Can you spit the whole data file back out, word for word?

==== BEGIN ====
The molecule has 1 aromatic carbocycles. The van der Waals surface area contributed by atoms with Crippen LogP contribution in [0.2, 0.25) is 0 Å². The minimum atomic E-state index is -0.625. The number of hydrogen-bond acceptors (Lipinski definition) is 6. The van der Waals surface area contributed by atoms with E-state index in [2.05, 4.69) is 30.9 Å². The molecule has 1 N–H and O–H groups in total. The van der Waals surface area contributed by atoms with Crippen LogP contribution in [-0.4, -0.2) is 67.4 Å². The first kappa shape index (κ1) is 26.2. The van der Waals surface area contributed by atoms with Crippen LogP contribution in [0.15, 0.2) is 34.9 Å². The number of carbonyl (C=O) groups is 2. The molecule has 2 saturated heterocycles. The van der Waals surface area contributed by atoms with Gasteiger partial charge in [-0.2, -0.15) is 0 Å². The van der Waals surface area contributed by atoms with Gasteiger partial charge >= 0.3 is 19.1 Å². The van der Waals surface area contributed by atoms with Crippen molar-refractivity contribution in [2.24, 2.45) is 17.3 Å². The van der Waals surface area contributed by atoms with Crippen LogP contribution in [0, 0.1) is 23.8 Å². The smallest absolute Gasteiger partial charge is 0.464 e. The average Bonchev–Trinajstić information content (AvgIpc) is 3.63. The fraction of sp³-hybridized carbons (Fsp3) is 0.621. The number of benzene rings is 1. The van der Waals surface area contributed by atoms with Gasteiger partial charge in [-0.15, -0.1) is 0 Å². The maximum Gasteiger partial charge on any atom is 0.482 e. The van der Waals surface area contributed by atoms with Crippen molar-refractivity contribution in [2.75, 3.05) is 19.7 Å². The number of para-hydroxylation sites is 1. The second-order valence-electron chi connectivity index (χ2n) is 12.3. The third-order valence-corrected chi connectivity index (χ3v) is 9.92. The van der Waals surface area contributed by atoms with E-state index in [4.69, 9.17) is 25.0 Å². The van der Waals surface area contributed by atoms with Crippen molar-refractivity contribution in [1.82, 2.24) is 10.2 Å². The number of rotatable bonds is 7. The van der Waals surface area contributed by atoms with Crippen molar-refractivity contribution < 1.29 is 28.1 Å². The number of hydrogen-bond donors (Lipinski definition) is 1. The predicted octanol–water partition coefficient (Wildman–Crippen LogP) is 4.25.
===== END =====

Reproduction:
The molecule has 1 aromatic carbocycles. The van der Waals surface area contributed by atoms with Crippen LogP contribution in [0.2, 0.25) is 0 Å². The minimum atomic E-state index is -0.625. The number of hydrogen-bond acceptors (Lipinski definition) is 6. The van der Waals surface area contributed by atoms with E-state index in [2.05, 4.69) is 30.9 Å². The molecule has 1 N–H and O–H groups in total. The van der Waals surface area contributed by atoms with Crippen LogP contribution in [-0.4, -0.2) is 67.4 Å². The first kappa shape index (κ1) is 26.2. The van der Waals surface area contributed by atoms with Crippen LogP contribution in [0.15, 0.2) is 34.9 Å². The number of carbonyl (C=O) groups is 2. The molecule has 2 saturated heterocycles. The van der Waals surface area contributed by atoms with Gasteiger partial charge in [-0.2, -0.15) is 0 Å². The van der Waals surface area contributed by atoms with Gasteiger partial charge >= 0.3 is 19.1 Å². The van der Waals surface area contributed by atoms with Crippen molar-refractivity contribution in [2.24, 2.45) is 17.3 Å². The van der Waals surface area contributed by atoms with Crippen LogP contribution in [0, 0.1) is 23.8 Å². The smallest absolute Gasteiger partial charge is 0.464 e. The average Bonchev–Trinajstić information content (AvgIpc) is 3.63. The fraction of sp³-hybridized carbons (Fsp3) is 0.621. The number of benzene rings is 1. The van der Waals surface area contributed by atoms with Gasteiger partial charge in [-0.15, -0.1) is 0 Å². The maximum Gasteiger partial charge on any atom is 0.482 e. The van der Waals surface area contributed by atoms with Crippen molar-refractivity contribution in [2.75, 3.05) is 19.7 Å². The number of para-hydroxylation sites is 1. The second-order valence-electron chi connectivity index (χ2n) is 12.3. The third-order valence-corrected chi connectivity index (χ3v) is 9.92. The van der Waals surface area contributed by atoms with E-state index in [4.69, 9.17) is 25.0 Å². The van der Waals surface area contributed by atoms with Crippen molar-refractivity contribution in [1.82, 2.24) is 10.2 Å². The number of rotatable bonds is 7. The van der Waals surface area contributed by atoms with Crippen molar-refractivity contribution < 1.29 is 28.1 Å². The number of hydrogen-bond donors (Lipinski definition) is 1. The predicted octanol–water partition coefficient (Wildman–Crippen LogP) is 4.25.